Hagia Sophia Photo: Shutterstock / LALS STOCK
If you are going to Istanbul for the first time, these are the places you should visit
Istanbul is a city you will love with its history, strong contrasts, beautiful mosques and dervish culture.
Here are the places not to be missed when visiting this Turkish city:
1. Santa Sofia
Legend has it that the Byzantine emperor Justinian, when he finally entered his finished Orthodox church, shouted “Solomon, I have overcome you” alluding to the famous Jewish ruler who built the First Temple in Jerusalem.
Hagia Sophia is the fastest Orthodox church (construction lasted five years).
He crossed the road to the Orthodox Church through the mosque into which the Ottomans converted it when they captured Constantinople in 1453. After that, Mustafa Kemal Ataturk turned it into a museum in 1935, but the last year it was once again a mosque.
2. Topkapi Palace
It was built by Mehmed II the Conqueror in the 15th century, and this magnificent palace next to the Bosphorus is the place where the sultans of the Ottoman Empire lived and ruled.
It is a dazzling representation of Islamic culture. The most popular complex is the Harem, as well as the Second Palace, where you can stroll through the spacious kitchens of the palace and marvel at the bright interior of the Imperial Council Chamber, as well as the Third Palace when the sultan’s private rooms
It will take at least half a day to fully see Topkapi Palace
Stories of the royal cuisine of Topkapi Palace: how was ratluk invented?
3. Blue Mosque
Ahmet I imagined this beautiful mosque, now called the Blue Mosque, as a grand architectural gift to his city.
Built between 1609 and 1616, the mosque aroused the admiration of the Muslim world because it had six minarets (the same number as the Great Mosque of Mecca), and finally the seventh minaret was given to Mecca to stop the disagreement.
It was nicknamed the interior design of the original tiles
4. Archaeological Museum
It is close to Topkapi Palace and houses artifacts from Turkey and the Middle East. There are three separate works: the Museum of the Ancient Orient displays a collection focused on pre-Islamic art and Middle Eastern heritage.
There are mainly statues and tombs, including the famous sarcophagi of Sidon in Israel, as well as an exhibition hall. Istanbul through the centuries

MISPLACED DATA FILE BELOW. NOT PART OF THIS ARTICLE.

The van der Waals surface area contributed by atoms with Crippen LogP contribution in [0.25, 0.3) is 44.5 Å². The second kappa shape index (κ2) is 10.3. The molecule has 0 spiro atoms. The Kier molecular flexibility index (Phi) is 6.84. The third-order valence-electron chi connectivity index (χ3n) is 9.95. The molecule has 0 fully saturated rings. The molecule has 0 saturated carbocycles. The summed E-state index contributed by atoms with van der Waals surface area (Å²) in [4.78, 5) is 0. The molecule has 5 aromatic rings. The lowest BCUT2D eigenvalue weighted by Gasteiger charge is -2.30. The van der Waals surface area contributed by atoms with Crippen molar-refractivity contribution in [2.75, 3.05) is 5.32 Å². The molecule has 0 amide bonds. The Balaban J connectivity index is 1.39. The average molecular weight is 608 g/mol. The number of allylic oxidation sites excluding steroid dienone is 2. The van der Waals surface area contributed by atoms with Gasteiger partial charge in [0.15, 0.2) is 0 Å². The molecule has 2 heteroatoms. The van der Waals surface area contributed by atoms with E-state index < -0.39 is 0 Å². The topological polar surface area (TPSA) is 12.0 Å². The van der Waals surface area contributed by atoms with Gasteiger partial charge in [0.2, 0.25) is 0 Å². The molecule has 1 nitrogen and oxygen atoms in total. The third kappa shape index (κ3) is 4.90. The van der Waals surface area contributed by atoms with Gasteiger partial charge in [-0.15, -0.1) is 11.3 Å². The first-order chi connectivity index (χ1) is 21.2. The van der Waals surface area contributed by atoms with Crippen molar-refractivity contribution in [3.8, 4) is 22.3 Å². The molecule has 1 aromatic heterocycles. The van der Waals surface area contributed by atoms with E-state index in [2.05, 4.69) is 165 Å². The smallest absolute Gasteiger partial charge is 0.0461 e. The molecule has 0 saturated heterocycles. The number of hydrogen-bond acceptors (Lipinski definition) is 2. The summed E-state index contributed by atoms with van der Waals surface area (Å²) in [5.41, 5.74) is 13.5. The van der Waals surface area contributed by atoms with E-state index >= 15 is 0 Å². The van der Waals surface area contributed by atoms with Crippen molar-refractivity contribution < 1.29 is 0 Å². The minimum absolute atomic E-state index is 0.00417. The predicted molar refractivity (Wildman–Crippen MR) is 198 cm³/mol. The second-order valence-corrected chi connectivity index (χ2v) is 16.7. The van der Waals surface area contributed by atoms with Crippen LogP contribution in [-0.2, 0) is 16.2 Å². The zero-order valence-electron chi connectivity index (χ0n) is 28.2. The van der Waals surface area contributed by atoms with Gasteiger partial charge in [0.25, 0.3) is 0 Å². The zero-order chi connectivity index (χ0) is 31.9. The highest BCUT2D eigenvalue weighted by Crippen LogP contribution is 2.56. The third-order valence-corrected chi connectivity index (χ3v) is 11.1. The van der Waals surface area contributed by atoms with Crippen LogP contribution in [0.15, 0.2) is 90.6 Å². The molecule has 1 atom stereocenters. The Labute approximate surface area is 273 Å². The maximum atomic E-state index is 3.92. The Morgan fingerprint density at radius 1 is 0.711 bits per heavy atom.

The third building is the Tile Pavilion, built by Mehmed II the Conqueror and which houses a wide variety of ceramic works.
5. Shopping at Kapala Bazaar
For many visitors, visiting Instabul is also like visiting museums and monumental attractions, as well as shopping.
The Kapali Bazaar is practically the first shopping center in the world and occupies an entire neighborhood, surrounded by thick walls, between the mosques of Nuruosmania and Bayazit.
6. Soliman Mosque
The second largest mosque in Istanbul. Its construction was ordered by Soliman the Magnificent in 1557, and the architect of the mosque was Mimar Sinan.
You will have Istanbul in the palm of your hand, a building you can’t miss PHOTO
7. Spice Bazaar / Egyptian Bazaar
A place where you will find all those foods for which Turkey is famous: rattle, baklava, tea, nuts, herbs, as well as spices. As it is always full of tourists, try to visit it between 11am and 4pm
8. Dolmabahçe Palace
The luxurious and decorated Dolmabahçe Palace shows a clear impression of European ornaments and architecture in the Ottoman Empire in the 19th century.
It was built by Sultan Abdulmejid I in 1854 and replaced Topkapi Palace as the sultan’s main residence.
9. Museum of Turkish and Islamic Art
It is located in the palace of Ibrahim-pasha Pargalija, who was the Grand Vizier of Sultan Suleiman the Magnificent. This museum is an unmissable attraction for all those interested in the Ottoman Empire and Islamic art.
Seven favorite autumn destinations: entry conditions that apply to Serbian tourists
10. Church of Saints Srdja and Vaha – the little Hagia Sophia
Before Emperor Justinian built Hagia Sophia, he had to test whether the building would work, so he built this miniature version of the Byzantine church. During the Ottomans, it became a mosque, which is today.